The “eat rainbow” philosophy is rooted in the eating of plenty and varied amounts of nutrient-dense plant foods.
These foods help us get a variety of nutrients that the body needs throughout the week.
Mother Nature provides us with lots of nutritious and beautiful products, and eating rainbow is a simple visual reminder that allows you to appreciate all these powerful foods available for you to enjoy.
By imagining a rainbow while you eat all week, it will help you incorporate a variety of vitamins, minerals and antioxidants into your diet.
Discover some of the biggest benefits of each color to stay on top of your interests, along with tips on how to start incorporating a rainbow eating mindset into your weekly meals.
Why is it important to eat a rainbow
We’ve heard it since we were kids, “Eat rainbow!” “The more color the better!” But why is that?
The colors we see in fruits, vegetables and other whole foods are actually powerful and important nutrients that are present. These are called phytonutrients!
Phytonutrients mainly help us prevent and cure diseases. The best way to determine the phytonutrients we are getting is to use the color of the fruit or vegetables that we eat. Meaning, if we always only eat red fruits or vegetables, we are only getting the phytonutrients associated with the red color.
Therefore, the more your plate, bowl, or diet looks like a rainbow, the more nutrients we get overall! It’s a simple way to look at my shopping list, grocery cart, and weekly meals to see what I missed out on?
One of the reasons we encourage you to eat more plant foods is because it makes it easy to incorporate more of these phytonutrients into your meals!
The benefits of each food color
Benefits of red food: Anti-aging properties and improved heart health
Red foods in your diet are great sources of antioxidants. The phytonutrients present are flavonoids or carotenoids.
Each of these phytonutrients has been shown to help prevent sun damage when consumed constantly (1). Less sun damage means fewer signs of aging!
Plus, its antioxidant status means it’s anti-inflammatory, which can help prevent chronic disease and improve heart health as well (2).
Red foods: Red peppers, tomatoes, strawberries, berries, red apples, beets, red lentils, beans, red rice and pomegranate.
Recipes to try:
Nutritional benefits of oranges: Improve eyesight
When you got older, how many times were you asked to eat carrots to improve your eyesight?
This common reference is actually based on science! Orange fruits and vegetables are packed with carotenoids, which have been linked to promoting healthy vision.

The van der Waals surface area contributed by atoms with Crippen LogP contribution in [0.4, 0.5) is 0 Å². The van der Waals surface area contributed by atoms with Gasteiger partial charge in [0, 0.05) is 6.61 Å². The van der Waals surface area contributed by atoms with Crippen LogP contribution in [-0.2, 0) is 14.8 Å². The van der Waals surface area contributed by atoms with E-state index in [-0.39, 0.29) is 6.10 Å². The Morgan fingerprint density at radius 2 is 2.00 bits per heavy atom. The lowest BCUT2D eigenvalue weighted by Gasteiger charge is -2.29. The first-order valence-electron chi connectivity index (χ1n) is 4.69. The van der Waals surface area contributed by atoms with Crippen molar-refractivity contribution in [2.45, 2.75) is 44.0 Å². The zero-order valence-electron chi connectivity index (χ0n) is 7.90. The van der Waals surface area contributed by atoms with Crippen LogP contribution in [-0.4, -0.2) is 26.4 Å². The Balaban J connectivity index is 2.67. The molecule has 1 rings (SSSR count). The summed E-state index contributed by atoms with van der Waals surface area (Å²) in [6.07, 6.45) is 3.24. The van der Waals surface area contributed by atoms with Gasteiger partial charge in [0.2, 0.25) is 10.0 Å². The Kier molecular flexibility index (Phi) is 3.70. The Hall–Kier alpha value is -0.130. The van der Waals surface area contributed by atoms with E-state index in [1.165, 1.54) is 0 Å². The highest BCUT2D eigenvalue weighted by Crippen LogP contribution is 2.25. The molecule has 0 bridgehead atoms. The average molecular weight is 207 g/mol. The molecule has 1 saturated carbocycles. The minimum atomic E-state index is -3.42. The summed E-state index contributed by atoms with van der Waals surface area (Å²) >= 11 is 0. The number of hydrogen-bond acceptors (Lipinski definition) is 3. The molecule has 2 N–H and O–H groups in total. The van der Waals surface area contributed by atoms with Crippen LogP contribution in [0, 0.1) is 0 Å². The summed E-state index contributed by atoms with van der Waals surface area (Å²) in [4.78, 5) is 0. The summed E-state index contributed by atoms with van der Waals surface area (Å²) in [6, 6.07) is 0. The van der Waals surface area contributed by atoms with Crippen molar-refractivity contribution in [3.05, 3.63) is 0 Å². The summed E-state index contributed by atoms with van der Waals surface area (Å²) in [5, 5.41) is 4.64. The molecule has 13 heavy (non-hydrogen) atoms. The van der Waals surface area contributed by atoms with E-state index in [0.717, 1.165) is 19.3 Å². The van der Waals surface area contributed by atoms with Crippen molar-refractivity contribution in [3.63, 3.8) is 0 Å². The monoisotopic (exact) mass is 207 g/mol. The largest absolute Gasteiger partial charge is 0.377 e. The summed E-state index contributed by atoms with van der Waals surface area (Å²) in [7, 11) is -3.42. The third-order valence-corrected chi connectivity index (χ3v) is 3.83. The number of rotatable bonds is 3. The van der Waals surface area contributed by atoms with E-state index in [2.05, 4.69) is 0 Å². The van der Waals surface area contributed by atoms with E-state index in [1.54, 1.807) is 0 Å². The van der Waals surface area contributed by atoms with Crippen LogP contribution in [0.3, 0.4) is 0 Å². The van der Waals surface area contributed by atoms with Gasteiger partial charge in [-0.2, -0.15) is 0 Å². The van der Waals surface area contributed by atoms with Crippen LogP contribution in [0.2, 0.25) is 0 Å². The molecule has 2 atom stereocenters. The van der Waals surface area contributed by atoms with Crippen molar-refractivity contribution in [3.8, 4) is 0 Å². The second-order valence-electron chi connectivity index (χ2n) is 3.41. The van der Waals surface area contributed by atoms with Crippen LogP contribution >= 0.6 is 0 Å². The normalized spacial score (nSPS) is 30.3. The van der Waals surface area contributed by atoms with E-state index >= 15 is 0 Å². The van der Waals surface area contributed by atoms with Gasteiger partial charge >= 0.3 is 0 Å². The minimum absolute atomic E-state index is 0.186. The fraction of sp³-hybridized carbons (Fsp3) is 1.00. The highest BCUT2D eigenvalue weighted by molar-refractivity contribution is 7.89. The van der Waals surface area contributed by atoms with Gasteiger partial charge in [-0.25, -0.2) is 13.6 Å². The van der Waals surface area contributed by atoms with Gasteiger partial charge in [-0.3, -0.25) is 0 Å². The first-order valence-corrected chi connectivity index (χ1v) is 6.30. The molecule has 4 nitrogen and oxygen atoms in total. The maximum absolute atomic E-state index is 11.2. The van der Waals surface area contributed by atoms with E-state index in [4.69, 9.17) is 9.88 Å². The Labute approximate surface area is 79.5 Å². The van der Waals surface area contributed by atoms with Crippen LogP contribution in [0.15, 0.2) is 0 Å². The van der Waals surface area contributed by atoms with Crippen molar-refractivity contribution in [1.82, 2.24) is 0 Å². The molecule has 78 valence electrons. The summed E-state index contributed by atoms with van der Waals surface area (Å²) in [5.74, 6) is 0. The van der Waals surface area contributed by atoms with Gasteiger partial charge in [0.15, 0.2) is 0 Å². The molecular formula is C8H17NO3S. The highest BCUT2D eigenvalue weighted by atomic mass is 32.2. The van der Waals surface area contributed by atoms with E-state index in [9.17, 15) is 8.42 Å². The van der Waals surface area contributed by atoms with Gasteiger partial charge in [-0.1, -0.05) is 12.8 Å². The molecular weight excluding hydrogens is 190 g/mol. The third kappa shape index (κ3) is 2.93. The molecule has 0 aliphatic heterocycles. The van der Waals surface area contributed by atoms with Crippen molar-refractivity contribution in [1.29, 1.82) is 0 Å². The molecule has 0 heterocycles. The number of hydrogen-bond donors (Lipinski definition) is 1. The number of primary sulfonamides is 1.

Also because of their antioxidant content, they are also known to help prevent some cancers and eye diseases (3).
Orange foods: Carrot, orange pepper, squash, squash, orange, nectarine, peach, melon, mango, papaya.
Recipes to try:
Yellow Food Benefits: Cancer prevention, anti-microbial and anti-inflammatory properties
Turmeric has spent its time in the light for several years now, do you ever wonder why? We thank the Curcuminoids for this!
It is the phytonutrient responsible for the bright yellow color found in turmeric as well as all other yellow fruits and vegetables.
Due to their anti-cancer, microbial, and anti-inflammatory properties, these yellow nutrients have been shown to help cure people with Alzheimer’s disease, cancer, and even diabetes (4).
Yellow foods: Banana, yellow pepper, summer squash, pumpkin delicata, yellow apple (like delicious golden), lemon, pineapple, corn, turmeric.
Recipes to try:
Benefits of green food: support digestion and prevent disease
Eating more vegetables increases your fiber intake, which supports your digestion on a daily basis. In addition, they can also help reduce the chances of developing many conditions.
Again, antioxidants are abundant here, helping to stave off illness or prevent disease in the first place.
Keep eating greens to help keep cholesterol levels and chances of disease low!
Green foods: Leafy greens, green peppers, broccoli, zucchini, green beans, brussels sprouts, green cabbage, asparagus, green apples, cucumbers.
Recipes to try:
Benefits of Blue and Purple Food: Improved Heart Health and Cancer Prevention
The blue and purple colors you see in an abundance of plant foods are likely due to the presence of flavonoids.
It has been studied over the years in conjunction with preventing coronary heart disease as well as anti-cancer activity.